ROARING OUT of Santa Monica, I got onto the 10 East and zigzagged through the late night traffic until I exited at Crenshaw Boulevard. A few blocks later, I screeched to a stop to pick up my partner, a seven-foot beanpole with a long name that contained more consonants than vowels. No wonder everyone shortened it to just plain K. Anyway, I found the big lug leaning against a lamppost dressed in a black net T-shirt and cut-off sweat pants held up by a gun belt buckled around his waist. As usual, he was bouncing a basketball. Or “The Rock” as he called it.

“Dammit, Nic,” he complained as he folded himself into my front seat. “You talk about bad timing! Kids just got to sleep and me and Elena were 'bout to get it on.”

“Too bad you got screwed by Lieutenant Butt Kiss instead,” I said.

“That a-hole.”

K slammed the door shut and I mashed down the accelerator just as he clicked on his seatbelt. As we gunned down the freeway, my lanky sidekick leaned back in his seat and tossed The Rock from hand to hand while he filled me in on last night's Lakers' game. As you might have guessed, K was passionate about the sport. Unfortunately his own playing days had been cut short when he was booted off his junior college team because of his clumsy ball handling and inability to consistently make standing dunk shots. I sometimes thought that K had joined the force so he could have a chance to play on the LAPD squad. Tryouts were coming up and he was determined to improve his ball handling skills before then. I was rooting for him. K was a good man. In contrast to his physical awkwardness, he possessed a very agile mind. And he always had my back. I was proud to have him as my partner.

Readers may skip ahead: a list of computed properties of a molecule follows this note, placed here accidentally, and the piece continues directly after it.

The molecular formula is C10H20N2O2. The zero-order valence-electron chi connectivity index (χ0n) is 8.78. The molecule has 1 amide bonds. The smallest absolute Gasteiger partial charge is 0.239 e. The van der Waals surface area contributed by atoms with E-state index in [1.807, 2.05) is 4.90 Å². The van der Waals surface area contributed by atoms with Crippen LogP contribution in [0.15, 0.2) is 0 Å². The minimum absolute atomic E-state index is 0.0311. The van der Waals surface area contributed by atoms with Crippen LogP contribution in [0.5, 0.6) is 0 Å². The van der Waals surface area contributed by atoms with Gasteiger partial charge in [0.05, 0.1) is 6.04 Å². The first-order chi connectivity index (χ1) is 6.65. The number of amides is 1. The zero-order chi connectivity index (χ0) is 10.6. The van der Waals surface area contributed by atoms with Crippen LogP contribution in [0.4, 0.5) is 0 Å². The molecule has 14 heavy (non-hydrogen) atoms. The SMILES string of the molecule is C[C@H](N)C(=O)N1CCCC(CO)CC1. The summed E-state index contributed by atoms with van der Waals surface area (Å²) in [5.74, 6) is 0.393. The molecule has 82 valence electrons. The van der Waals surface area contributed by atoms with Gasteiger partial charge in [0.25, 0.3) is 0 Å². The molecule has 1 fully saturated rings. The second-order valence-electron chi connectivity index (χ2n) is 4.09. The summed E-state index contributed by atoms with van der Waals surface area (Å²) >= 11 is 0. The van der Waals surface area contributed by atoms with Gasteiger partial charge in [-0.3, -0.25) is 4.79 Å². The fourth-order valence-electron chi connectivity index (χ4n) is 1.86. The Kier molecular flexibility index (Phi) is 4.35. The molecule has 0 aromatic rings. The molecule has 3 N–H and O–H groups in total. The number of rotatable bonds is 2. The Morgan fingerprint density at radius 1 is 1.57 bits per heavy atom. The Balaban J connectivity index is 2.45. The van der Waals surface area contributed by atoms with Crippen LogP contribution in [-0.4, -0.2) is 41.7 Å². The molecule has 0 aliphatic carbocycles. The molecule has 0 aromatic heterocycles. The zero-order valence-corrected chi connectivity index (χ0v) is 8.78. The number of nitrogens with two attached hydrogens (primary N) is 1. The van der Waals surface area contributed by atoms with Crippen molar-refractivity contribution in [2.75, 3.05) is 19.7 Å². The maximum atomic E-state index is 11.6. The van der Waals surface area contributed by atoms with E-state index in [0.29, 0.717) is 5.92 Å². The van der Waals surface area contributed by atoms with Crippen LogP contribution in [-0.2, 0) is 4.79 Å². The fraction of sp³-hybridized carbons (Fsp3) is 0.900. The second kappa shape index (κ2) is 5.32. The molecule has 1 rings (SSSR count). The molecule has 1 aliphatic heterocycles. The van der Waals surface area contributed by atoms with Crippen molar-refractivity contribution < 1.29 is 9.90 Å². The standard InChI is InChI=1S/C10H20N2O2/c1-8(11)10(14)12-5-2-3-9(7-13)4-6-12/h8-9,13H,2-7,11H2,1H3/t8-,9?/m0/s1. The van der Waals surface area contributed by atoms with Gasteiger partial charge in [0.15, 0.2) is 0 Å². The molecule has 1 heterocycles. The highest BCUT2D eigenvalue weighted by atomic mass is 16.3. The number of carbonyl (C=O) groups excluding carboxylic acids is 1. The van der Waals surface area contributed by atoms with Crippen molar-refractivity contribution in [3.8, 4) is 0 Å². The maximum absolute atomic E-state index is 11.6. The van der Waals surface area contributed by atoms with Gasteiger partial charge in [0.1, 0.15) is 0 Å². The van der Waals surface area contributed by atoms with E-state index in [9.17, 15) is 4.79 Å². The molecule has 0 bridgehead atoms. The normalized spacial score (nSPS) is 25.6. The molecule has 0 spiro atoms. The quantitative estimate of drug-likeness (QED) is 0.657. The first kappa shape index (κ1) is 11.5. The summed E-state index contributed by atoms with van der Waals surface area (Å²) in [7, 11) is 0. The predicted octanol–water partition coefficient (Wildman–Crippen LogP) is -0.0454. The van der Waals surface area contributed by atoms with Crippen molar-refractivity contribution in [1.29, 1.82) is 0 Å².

Personally, I wasn't a big fan of basketball. Ice hockey was my thing. I loved seeing the Kings crash into their opponents and smack 'em about the head and shoulders with their sticks. Heavyweight boxing on ice. That's what I call a real man's sport. It's also a lot like life and I had the injuries to prove it. First, there was a bum left knee I got in the Marine Corps and after that, a bunch of others I picked up as a cop—namely a swollen right knuckle, missing incisor, green eyes laced with broken capillaries, and a crooked nose that still occasionally leaks blood into my neatly trimmed mustache. But I digress.

We veered north on the 110, then swerved onto the 101 and hotfooted up towards Griffith Park. Fifteen minutes later we turned into the Los Feliz Boulevard entrance and eased up Fern Dale Drive until it looped around into Western Canyon Road. It was then that we heard gunshots. Stepping on the gas, we careened through a couple miles of chaparral until we spotted a squad car pulled over on a shoulder across from a row of dumpsters. Its spotlight was trained on a body lying in the dirt. Feasting on it were a half-dozen turkey vultures—ugly raptors with purple-red heads, black plumage, and razor-sharp beaks. One officer was trying to knock them away with his baton while the other was firing shots in the air. At last the scavengers took off to find another meal with less hassle.

Exiting our car, we walked and double-dribbled over to the officer in charge of the scene—a Sergeant Gardenia. After logging in with him, we put our handkerchiefs to our noses and went over to take a closer look at the body. It belonged to a Caucasian male with a bullet hole in his forehead and goopy white vulture crap all over his chest. His right eye had been plucked out by the birds and his left ear was missing. Even so, the vic's face seemed somewhat familiar to me.

“Think I've seen this dude before,” I said.

K scratched his bald pate and nodded. “Yeah, Nic. Now you mention it, me too.”

“Think it's his hawk nose and cleft chin. Look kinda familiar.”


But neither of us could place where we might have seen the guy before. His long, dirty gray hair; faded Nirvana T-shirt; ratty jeans; and cheap, rubber flip-flops suggested he might have been a homeless beggar that we had encountered somewhere. I have to admit I was very disappointed. This wasn't the kind of marketable homicide I really needed.